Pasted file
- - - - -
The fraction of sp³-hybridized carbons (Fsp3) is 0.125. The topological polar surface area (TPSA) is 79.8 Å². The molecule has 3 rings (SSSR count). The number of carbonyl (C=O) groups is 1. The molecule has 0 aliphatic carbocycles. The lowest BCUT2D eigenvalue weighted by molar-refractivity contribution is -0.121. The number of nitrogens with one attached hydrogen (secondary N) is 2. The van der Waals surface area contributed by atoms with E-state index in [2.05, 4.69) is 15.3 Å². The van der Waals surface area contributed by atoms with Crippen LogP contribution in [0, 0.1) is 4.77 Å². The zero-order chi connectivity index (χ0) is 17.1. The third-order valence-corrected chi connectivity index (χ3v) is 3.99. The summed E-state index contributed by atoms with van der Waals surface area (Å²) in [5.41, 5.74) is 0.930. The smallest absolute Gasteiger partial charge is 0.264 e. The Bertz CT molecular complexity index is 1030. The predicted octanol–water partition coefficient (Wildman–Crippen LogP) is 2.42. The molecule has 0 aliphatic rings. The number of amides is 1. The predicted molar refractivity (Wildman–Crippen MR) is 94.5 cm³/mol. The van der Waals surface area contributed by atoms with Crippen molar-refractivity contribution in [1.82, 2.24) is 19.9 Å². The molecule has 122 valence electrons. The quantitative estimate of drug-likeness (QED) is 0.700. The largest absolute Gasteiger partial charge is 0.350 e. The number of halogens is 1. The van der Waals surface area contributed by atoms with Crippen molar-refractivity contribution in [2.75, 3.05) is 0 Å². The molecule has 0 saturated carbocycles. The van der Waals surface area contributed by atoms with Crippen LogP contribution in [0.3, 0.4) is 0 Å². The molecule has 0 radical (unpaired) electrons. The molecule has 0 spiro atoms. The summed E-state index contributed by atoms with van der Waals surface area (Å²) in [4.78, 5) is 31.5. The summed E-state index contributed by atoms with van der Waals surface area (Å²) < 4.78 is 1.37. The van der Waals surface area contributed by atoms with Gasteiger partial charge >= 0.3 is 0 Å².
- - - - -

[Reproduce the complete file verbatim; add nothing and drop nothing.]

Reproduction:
The fraction of sp³-hybridized carbons (Fsp3) is 0.125. The topological polar surface area (TPSA) is 79.8 Å². The molecule has 3 rings (SSSR count). The number of carbonyl (C=O) groups is 1. The molecule has 0 aliphatic carbocycles. The lowest BCUT2D eigenvalue weighted by molar-refractivity contribution is -0.121. The number of nitrogens with one attached hydrogen (secondary N) is 2. The van der Waals surface area contributed by atoms with E-state index in [2.05, 4.69) is 15.3 Å². The van der Waals surface area contributed by atoms with Crippen LogP contribution in [0, 0.1) is 4.77 Å². The zero-order chi connectivity index (χ0) is 17.1. The third-order valence-corrected chi connectivity index (χ3v) is 3.99. The summed E-state index contributed by atoms with van der Waals surface area (Å²) in [5.41, 5.74) is 0.930. The smallest absolute Gasteiger partial charge is 0.264 e. The Bertz CT molecular complexity index is 1030. The predicted octanol–water partition coefficient (Wildman–Crippen LogP) is 2.42. The molecule has 0 aliphatic rings. The number of amides is 1. The predicted molar refractivity (Wildman–Crippen MR) is 94.5 cm³/mol. The van der Waals surface area contributed by atoms with Crippen molar-refractivity contribution in [1.82, 2.24) is 19.9 Å². The molecule has 122 valence electrons. The quantitative estimate of drug-likeness (QED) is 0.700. The largest absolute Gasteiger partial charge is 0.350 e. The number of halogens is 1. The van der Waals surface area contributed by atoms with Crippen molar-refractivity contribution in [2.75, 3.05) is 0 Å². The molecule has 0 saturated carbocycles. The van der Waals surface area contributed by atoms with Crippen LogP contribution in [0.3, 0.4) is 0 Å². The molecule has 0 radical (unpaired) electrons. The molecule has 0 spiro atoms. The summed E-state index contributed by atoms with van der Waals surface area (Å²) in [4.78, 5) is 31.5. The summed E-state index contributed by atoms with van der Waals surface area (Å²) < 4.78 is 1.37. The van der Waals surface area contributed by atoms with Gasteiger partial charge >= 0.3 is 0 Å².